Musin's blog

By Musin, history, 4 months ago, In English,

Hello, Codeforces!

Recently I was solving max-flow problems, here is one of the problems I can't solve.

You're given a network with min and max constraints on the edges. For simplicity suppose all the edges have capacity=1. For example, you have the following network:

We want to put a lower constraint on the edge C->D so that it's min=1 and check whether there exists a flow from S to T which uses the edge C->D. Note that it's unable in the given example. To find max flow on this network, we should change it slightly to remove lower constraints from the edges (algorithm is here (on russian): https://e-maxx.ru/algo/flow_with_limits). After these changes we will get the following network (I removed edge C->D with capacity 0 from the image):

Now run any max-flow algorithm and it will find the next flow (yellow edges are used edges):

As you can see, the flow is found and it means that we can use these edges in the original network and we will get the flow from S to T with edge C->D. Restore the original network now:

But, as you can see, this is not the flow from S to T.

So, my question is: How to check lower contraints in networks with cycles?

 
 
 
 
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4 months ago, # |
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This is a valid flow from $$$S$$$ to $$$T$$$ of size 0. It satisfies the capacity constraint and the conservation of flows.

In general, any flow can be decomposed into paths and cycles. This flow contains a single cycle.

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    4 months ago, # ^ |
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    Ok, now I see that the found flow is valid. Anyway, is there a method to check if we can satisfy the lower constraints with the flow which starts in S, ends in T and uses at least min capacity of every edge? I mean, the value of outcoming flow from S is equal to sum of min capacities, and same for incoming flow in T.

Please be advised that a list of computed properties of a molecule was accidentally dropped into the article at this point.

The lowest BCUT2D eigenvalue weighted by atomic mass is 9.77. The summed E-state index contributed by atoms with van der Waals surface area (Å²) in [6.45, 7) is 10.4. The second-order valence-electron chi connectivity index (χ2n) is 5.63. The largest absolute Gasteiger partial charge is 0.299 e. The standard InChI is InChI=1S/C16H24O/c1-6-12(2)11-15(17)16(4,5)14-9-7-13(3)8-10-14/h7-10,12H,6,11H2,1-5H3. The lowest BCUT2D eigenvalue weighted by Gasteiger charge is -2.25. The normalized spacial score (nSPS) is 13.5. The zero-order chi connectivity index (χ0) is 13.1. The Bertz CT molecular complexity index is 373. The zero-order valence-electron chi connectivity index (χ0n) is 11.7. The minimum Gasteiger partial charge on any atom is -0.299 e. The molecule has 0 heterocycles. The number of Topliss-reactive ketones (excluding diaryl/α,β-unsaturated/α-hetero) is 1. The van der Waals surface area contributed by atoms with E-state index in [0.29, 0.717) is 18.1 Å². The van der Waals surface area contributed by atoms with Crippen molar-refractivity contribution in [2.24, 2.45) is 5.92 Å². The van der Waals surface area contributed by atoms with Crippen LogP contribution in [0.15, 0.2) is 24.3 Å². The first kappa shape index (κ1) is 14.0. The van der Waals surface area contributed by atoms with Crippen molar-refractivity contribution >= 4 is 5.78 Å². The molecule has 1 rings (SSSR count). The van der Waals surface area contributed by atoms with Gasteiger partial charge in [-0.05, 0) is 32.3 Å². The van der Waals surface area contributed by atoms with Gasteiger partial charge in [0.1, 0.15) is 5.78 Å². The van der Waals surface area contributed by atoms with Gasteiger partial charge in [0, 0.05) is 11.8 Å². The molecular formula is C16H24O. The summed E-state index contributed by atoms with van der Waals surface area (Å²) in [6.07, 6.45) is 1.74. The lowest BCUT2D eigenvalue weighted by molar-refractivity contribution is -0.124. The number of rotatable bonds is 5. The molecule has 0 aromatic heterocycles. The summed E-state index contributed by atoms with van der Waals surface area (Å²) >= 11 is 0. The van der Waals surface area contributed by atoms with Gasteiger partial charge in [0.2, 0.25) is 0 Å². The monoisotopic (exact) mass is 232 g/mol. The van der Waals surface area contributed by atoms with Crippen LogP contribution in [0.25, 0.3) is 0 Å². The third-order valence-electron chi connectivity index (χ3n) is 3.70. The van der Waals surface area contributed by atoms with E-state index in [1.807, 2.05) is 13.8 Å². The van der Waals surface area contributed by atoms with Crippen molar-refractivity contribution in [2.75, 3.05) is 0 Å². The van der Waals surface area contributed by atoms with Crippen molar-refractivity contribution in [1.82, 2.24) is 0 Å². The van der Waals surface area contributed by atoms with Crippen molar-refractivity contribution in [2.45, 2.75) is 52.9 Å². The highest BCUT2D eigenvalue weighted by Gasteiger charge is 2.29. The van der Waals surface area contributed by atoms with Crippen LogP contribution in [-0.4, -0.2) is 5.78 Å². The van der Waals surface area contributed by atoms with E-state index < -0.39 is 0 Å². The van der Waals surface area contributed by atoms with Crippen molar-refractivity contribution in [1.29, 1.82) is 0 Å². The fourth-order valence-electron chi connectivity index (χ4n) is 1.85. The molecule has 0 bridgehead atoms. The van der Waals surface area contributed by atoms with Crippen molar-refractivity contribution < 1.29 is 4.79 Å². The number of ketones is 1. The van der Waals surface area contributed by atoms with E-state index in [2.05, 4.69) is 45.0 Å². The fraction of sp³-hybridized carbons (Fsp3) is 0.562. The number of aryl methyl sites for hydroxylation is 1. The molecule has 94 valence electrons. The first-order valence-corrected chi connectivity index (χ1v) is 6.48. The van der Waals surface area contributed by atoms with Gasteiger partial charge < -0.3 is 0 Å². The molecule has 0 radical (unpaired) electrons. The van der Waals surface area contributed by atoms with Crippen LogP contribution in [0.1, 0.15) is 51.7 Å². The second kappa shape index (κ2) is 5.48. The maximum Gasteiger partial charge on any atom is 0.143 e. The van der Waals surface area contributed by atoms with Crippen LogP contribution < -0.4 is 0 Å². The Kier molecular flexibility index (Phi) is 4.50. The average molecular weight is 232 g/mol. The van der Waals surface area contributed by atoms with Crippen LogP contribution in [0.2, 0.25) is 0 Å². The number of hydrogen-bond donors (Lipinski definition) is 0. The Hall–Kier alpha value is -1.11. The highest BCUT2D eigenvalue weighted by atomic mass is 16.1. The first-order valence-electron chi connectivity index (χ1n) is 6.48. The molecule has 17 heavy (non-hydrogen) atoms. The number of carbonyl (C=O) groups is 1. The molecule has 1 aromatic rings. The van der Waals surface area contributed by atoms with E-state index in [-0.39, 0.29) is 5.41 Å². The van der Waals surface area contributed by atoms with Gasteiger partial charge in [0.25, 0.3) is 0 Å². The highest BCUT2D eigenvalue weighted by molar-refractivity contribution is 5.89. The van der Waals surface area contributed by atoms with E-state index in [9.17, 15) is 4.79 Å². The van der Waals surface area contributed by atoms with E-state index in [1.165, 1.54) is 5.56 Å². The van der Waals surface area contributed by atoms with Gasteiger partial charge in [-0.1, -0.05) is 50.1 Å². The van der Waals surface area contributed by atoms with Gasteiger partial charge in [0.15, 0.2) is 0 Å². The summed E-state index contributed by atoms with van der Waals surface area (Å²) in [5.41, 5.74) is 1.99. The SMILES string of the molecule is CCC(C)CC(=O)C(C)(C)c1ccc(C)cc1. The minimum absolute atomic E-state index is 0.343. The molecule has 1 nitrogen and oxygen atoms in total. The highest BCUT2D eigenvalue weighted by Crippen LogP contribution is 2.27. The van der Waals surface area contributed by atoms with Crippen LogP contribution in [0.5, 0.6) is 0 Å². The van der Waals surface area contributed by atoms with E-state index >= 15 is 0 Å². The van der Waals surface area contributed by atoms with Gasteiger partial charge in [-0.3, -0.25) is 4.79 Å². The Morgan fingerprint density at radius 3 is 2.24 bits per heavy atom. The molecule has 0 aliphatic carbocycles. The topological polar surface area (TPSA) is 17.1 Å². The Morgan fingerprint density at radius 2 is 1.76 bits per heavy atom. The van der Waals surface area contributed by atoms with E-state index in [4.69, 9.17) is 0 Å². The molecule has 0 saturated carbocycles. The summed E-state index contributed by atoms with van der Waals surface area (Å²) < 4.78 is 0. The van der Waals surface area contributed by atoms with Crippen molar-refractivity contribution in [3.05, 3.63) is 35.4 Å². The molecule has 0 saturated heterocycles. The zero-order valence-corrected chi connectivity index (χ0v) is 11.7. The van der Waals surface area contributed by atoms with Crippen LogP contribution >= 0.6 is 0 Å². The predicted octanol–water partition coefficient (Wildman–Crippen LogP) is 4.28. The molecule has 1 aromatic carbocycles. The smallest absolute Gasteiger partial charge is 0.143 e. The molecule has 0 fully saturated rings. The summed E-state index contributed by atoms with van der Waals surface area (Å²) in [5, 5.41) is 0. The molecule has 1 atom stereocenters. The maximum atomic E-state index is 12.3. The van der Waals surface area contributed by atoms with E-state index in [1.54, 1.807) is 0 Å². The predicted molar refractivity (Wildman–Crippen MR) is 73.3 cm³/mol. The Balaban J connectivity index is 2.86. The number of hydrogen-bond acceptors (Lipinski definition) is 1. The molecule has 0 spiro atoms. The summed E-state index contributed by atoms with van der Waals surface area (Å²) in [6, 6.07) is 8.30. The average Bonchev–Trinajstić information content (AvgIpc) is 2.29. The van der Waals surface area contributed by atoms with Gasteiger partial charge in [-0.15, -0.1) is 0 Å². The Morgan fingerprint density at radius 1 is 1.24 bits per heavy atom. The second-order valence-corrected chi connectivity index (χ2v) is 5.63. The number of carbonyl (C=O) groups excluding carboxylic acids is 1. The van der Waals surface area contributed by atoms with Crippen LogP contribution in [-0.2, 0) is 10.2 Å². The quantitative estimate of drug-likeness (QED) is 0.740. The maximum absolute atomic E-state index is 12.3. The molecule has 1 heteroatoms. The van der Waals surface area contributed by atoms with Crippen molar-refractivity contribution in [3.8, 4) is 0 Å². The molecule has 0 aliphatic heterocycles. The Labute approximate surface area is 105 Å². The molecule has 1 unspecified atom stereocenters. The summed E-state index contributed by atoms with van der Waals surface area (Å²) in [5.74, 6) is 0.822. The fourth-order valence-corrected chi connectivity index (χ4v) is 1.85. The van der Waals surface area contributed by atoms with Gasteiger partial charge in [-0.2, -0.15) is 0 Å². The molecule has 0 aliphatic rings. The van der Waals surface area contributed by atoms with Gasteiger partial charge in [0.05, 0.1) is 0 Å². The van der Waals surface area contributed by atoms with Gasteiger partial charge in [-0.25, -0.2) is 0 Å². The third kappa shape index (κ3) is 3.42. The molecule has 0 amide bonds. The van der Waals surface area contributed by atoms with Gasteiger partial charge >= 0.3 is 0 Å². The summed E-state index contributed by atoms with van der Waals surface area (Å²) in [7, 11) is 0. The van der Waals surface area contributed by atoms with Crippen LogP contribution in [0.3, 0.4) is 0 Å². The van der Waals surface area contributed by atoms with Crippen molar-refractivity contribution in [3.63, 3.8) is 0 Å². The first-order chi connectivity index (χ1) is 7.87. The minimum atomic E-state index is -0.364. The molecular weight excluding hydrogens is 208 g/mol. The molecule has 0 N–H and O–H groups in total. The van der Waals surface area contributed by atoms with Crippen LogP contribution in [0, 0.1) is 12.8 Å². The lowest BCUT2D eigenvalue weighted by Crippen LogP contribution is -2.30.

EDIT: Of course, not the sum of min capacities. I meant that what if we don't want to include any cycles (circulations) which are independent of flow from S.

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      4 months ago, # ^ |
        Vote: I like it +21 Vote: I do not like it

      This one looks NP-hard. There's a reduction from Hamiltonian Path problem:

      Take any undirected graph $$$G$$$ with $$$n$$$ vertices. Create a directed graph $$$H$$$ in the following way: for each $$$i$$$ from $$$1$$$ to $$$n$$$, create two vertices $$$a_i$$$, $$$b_i$$$ and create a directed edge $$$a_i \to b_i$$$ with mincap=maxcap=1. For each edge $$$uv$$$ in the original graph $$$G$$$, add two directed edges to $$$H$$$: $$$b_v \to a_u$$$ and $$$b_u \to a_v$$$. Finally, set $$$S=a_1$$$ and $$$T=b_n$$$.

      Now, we can see that there exists a flow with your property if and only if there is a Hamiltonian Path between $$$1$$$ and $$$n$$$ in $$$G$$$.

      (I hope this is correct. XD)

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        4 months ago, # ^ |
          Vote: I like it +8 Vote: I do not like it

        I created this graph in almost the same way you explained) The only difference is that not all the edges $$$a_{i} \to b_{i}$$$ have mincap=1.

        And yes, surely now it looks like NP-hard.

        Thanks for your reply.